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Open Education, Artificial Intelligence, and Copyright: Welcome to Fair Dealing Week 2022

Fair Dealing week logo
Published by Alison Moore

This blog post was written by Sandra Maglanque, SFU Library co-op student

Fair Dealing Week is coming this February (February 21 - 25)!

Fair Use/Fair Dealing Week is a weeklong celebration of fair dealing, an essential part of copyright law that allows everyone to use copyrighted material for things such as research, teaching and art.

What is fair dealing anyway?

Fair dealing (which is different from the U.S copyright law of “fair use”) is a right that allows people to reproduce and “fairly” use copyrighted material without having to seek permission from copyright holders for various purposes.

For more information about fair dealing, the SFU Copyright Office has great resources about the topic like this post about fair dealing and copyright. SFU also has a Fair Dealing Policy that gives faculty, researchers and students guidelines for what uses and how much you can actually copy.

The SFU Copyright Office is also here to answer any questions you may have about fair dealing and copyright for teaching, learning, and research.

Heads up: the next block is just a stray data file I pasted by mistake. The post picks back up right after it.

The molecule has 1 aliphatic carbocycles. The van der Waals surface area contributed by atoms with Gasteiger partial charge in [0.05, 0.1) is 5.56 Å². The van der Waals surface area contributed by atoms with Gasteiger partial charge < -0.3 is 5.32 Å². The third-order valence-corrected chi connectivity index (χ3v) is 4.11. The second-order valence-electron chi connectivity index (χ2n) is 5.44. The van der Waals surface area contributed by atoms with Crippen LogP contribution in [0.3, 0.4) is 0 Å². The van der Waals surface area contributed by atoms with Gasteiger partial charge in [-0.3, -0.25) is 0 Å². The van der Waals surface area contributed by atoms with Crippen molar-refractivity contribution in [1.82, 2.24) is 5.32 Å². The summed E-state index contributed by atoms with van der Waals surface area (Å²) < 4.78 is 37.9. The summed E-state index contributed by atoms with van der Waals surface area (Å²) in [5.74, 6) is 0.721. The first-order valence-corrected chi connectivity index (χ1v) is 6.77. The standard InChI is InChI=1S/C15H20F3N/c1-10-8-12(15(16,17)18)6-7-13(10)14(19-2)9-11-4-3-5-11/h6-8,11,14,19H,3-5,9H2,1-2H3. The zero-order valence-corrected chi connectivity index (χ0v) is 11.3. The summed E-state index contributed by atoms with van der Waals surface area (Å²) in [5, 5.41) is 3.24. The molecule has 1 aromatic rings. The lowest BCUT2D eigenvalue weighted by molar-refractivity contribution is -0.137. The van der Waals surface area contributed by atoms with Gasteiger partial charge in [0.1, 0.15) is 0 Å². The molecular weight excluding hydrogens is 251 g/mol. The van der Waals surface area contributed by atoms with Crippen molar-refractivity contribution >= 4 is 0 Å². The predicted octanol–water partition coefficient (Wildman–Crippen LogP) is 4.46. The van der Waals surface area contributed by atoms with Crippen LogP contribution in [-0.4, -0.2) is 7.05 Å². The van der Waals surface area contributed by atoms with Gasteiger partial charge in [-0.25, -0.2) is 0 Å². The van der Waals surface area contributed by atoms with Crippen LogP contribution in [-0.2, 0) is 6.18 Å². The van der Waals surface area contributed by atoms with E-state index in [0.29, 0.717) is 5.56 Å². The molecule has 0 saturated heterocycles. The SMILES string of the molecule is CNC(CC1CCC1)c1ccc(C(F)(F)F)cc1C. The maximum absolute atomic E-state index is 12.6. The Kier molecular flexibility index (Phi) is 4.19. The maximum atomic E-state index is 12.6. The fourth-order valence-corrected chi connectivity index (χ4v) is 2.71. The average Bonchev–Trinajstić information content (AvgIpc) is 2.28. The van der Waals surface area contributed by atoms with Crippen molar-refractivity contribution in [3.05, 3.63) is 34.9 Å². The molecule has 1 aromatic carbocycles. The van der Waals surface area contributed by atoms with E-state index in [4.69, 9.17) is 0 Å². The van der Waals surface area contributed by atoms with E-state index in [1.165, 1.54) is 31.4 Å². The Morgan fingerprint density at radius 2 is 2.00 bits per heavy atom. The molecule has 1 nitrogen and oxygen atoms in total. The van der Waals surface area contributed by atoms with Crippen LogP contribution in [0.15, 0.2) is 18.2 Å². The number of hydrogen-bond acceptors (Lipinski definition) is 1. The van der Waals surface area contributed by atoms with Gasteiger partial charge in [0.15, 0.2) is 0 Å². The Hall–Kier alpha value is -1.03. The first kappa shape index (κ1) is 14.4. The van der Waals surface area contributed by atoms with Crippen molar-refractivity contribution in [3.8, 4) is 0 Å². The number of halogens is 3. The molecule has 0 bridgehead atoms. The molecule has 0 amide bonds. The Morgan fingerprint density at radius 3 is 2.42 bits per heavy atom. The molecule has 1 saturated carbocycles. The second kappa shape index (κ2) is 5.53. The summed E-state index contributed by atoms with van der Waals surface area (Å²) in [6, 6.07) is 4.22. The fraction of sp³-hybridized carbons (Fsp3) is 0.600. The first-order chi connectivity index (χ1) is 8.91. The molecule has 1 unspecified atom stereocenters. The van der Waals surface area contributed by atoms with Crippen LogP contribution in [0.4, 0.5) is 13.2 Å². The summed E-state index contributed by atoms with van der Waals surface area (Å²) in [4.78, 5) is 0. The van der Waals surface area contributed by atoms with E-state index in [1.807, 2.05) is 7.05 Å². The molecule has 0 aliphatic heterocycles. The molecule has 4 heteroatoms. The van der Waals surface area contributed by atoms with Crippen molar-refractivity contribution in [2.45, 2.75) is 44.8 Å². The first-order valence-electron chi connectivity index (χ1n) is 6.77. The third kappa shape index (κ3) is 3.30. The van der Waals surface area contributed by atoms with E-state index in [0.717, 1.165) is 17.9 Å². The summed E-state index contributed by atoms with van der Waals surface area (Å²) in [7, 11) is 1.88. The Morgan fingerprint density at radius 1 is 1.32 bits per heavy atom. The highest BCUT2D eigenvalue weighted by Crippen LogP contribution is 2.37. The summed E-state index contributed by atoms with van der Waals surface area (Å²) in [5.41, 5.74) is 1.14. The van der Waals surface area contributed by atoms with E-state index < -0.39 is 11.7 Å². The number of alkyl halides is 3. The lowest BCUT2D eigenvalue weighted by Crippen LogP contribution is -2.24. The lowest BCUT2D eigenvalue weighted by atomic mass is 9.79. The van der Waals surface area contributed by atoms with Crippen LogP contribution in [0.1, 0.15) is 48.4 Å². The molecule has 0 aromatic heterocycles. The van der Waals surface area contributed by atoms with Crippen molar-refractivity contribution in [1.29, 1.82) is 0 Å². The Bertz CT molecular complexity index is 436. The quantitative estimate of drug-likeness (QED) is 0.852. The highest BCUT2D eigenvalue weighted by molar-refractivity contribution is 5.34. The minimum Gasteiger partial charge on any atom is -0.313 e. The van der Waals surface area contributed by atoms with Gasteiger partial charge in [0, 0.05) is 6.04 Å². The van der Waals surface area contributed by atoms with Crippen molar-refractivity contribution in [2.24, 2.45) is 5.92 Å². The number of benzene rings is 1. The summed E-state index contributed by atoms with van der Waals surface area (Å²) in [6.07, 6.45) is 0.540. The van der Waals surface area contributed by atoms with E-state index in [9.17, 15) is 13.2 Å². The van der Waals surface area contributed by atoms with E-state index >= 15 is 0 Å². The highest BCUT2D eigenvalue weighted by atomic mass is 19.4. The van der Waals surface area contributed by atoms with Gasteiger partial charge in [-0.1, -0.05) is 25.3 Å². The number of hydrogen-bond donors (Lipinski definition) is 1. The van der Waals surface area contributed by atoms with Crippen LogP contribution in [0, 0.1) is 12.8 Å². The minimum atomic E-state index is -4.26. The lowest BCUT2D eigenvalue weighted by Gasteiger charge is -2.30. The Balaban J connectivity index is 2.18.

Fair Dealing Week Events:

This year, two online events will be hosted by various universities in the Lower Mainland (CapU, Douglas, JIBC, SFU, and UBC) and universities from Alberta (U of A, U of C, MRU and NAIT) on Wednesday (February 23) at 10am-11am and 12pm-1pm.

You can register for both these events at UBC's event page for Fair Dealing Week.

In the morning, Dr. Craig will be holding a talk about fair dealing in relation to Open Education Resources and how best practices are informed by the Supreme Court’s ruling on the York University v. Access Copyright case.

The Supreme Court rendered its judgment for the York University v. Access Copyright case in 2021, ruling in York University’s favour and dismissing the “mandatory tariff” that Access Copyright had wanted to enforce for use of copyrighted material. While the Supreme Court did not make a decision on York’s claim that their actions fell under fair dealing, there is the possibility that it may make a future decision on the subject. For more background on the case, Michael Geist’s 2020 blog analysis of the case makes for a quick and informative read.

For those interested in incorporating OERs to their classrooms, SFU Library has a number of resources to help you get started, and some helpful information for finding and evaluating OERs to make sure they suit your class’ needs. The SFU OER Working Group is also available for help, including presentations of OERs in action at SFU.

In the afternoon, Dr. Nair will be speaking about copyright and fair dealing within the field of artificial intelligence, following the 2018 recommendations made by the Standing Committee on Industry, Science and Technology for the Copyright Act. These recommendations include altering current Fair Dealing laws so that it can better support the field of artificial intelligence and Canada’s future creativity. Dr. Nair writes extensively about her research and fair dealing at her website,“Fair Duty.”


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